North Bend pool

The North Bend Pool, here hosting hundreds of swimmers and fans for the district swim championships in 2017, has been closed throughout the COVID-19 pandemic.

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It’s beginning to look like voters in North Bend will decide the future of the city pool in May.

During a city council work session Monday, councilors discussed the pool and directed city staff to prepare some options to ask the voters to approve a parks and recreation tax levy. If approved, the levy would help fund city parks, the community center and the pool. The funding would also free up money in the general fund to benefit the police department and other city needs.

During the discussion Monday, City Recorder KayLee Marone explained that close to 70 percent of the users of the pool are not North Bend residents. Marone said city records show 2,073 people who live outside the city limits bought passes or signed up for programs at the pool. The figures do not include those who purchased day passes or were part of swim teams.

“These are folks that live elsewhere, they’re paying taxes elsewhere, but they’ve come to use the facilities,” City Administrator David Milliron said.

In that group, 62 percent used a Coos Bay address to register, 17 percent live in rural North Bend with the remainder spreading out through primarily Coos and Curry counties.

“The pool is borne on the backs of the taxpayers of North Bend, but is actually serving the region,” Milliron said. “You can now see the region you’ve been serving, and it’s not just a Coos County region. You actually have a lot more counties.”

The council briefly discussed rates, suggesting the rate for non-residents should be significantly higher than the one for residents. While there is a different rate for city residents and non-residents, it is not significant. Under the new fees approved by the council this month, a resident child would pay around $3.50 for a day pass with a non-resident child paying $4.12.

“It’s not a big gap, about 20 percent,” Marone said. “It wasn’t a lot because we didn’t want to exclude them from using the pool.”

One of the challenges with the North Bend pool is its size and the fact it’s indoors. As a result, the expense of operating it is much higher than what most community pools face. For example, the pool is open 4,900 hours a year and requires a minimum of three lifeguards on duty every time it is open.

“That’s a lot of staffing, and when minimum wage goes up, it’s a big hit,” Marone said.

While the pool does bring in revenue, it does not come close to breaking even.

“For every dollar we were spending to operate the pool, we were bringing in 60 cents,” Milliron said.

And that figure did not include deferred maintenance, some that must be done before the pool can reopen.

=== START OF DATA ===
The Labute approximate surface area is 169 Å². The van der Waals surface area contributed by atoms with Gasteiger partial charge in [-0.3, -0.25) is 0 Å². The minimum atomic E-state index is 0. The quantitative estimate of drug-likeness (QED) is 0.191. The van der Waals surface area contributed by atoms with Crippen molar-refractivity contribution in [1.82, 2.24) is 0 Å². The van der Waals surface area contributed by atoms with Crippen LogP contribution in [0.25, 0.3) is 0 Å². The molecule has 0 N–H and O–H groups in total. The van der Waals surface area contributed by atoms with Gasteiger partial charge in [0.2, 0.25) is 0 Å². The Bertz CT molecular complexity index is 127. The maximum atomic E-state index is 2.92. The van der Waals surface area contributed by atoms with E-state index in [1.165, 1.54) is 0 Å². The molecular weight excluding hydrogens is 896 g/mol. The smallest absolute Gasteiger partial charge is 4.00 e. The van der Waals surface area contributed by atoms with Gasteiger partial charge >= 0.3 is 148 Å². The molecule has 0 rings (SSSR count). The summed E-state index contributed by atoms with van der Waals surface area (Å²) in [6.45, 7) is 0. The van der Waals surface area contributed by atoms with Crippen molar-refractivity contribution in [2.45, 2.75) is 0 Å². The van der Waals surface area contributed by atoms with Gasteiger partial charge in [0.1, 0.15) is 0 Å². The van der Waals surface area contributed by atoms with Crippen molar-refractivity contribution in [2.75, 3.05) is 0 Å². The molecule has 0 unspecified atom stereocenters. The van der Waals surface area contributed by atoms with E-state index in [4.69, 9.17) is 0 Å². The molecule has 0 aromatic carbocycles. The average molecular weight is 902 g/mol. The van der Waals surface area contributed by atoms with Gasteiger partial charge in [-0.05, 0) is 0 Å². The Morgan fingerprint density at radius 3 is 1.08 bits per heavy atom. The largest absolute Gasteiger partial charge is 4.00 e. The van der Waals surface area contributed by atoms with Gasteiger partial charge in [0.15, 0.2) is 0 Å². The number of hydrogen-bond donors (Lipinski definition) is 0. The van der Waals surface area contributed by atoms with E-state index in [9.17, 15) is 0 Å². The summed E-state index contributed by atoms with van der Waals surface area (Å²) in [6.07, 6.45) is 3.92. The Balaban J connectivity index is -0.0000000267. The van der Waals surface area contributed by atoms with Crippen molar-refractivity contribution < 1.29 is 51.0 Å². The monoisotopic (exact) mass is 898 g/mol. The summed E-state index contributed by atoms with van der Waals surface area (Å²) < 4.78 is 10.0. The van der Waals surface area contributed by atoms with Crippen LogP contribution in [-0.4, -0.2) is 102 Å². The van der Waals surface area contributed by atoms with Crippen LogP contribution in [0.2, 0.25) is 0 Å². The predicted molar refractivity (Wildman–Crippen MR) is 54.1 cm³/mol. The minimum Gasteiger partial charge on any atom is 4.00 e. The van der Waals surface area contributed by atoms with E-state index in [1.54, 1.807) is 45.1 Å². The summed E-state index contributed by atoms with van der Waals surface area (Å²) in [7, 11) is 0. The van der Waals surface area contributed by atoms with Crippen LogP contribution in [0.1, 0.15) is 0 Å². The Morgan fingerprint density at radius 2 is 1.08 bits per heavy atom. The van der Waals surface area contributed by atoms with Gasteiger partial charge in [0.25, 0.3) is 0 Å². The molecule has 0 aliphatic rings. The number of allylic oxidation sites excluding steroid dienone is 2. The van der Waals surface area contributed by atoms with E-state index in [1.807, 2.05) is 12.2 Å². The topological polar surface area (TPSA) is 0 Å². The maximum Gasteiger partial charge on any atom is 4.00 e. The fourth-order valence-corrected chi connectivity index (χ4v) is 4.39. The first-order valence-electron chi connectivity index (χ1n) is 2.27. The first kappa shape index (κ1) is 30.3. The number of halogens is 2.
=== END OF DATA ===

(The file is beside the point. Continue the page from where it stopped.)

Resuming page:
Even with the challenges, the city has been able to control costs. In 1994, when the city first took over operations, it cost $394,000 to run the pool. In 2019-20, before the pandemic, it cost $338,000.

Since 1994, the city has used general fund money to offset losses in the pool. But after voters cut in half the amount the city can charge to fund emergency services, that is no longer an option.

“Going forward, if we want the pool to be sustainable, we need to cover operating expenses,” Milliron said.

That’s where a tax levy could come in. Marone said staff has determined a levy that costs each taxpayer $138 per year, or $11.50 a month, would sustain the pool, community center and parks. The levy would run for five years, during which time the city could do all the maintenance on the pool and seek to find an outside organization to operate it, which would reduce the expense to the city.

The immediate need is some of the deferred maintenance.

“We have some very large capital needs,” Milliron said. “We’ve done a lot in the last seven years, but there’s still a lot that needs to be done. We’ve got to figure out how to address the capital projects so it can open efficiently.”

Marone said three projects need to be completed before the pool can properly reopen.

First, a new pump needs to be installed so the pool can meet state standards. Second, the filter, which is still the original filter from 1956, needs to be replaced. As part of that project, the 1956 piping also needs to be replaced.

“The filter room looks almost identical to what it did in 1956,” Marone said.

Council members seemed united in their goal to keep the pool open, with several saying a levy covering all parks is better than one just for the pool.

“That’s more palatable to me,” Councilman Bill Richardson said. “That sounds to me like it would cover our public safety. That seems to be a pretty good step in the right solution.”

Milliron did tell the council time was important. If the council wants voters to decide in the May election cycle, they have until Feb. 27 to order the election.

“There’s a short fuse we would have to jump on to make the May referendum,” Milliron said. “If the voters say we want our pool, the best time to do it is during COVID. Your down time is the best time to get in there and get the maintenance done.”

Milliron added that he and city staff have looked into and applied for numerous grants, all to no avail.

Ultimately, the council decided having a pool is important. They also favored the levy that covers the parks system.

“You can sell it on different levels,” Councilman Eric Gleason said. “For those people who don’t use the pool, they probably use the park or they’ve probably used the community center. I say we get on it now.”

After the discussion, all seven members of the council agreed to have staff move forward with the idea, asking Milliron to present several levy options to council in time to make it on the May election.

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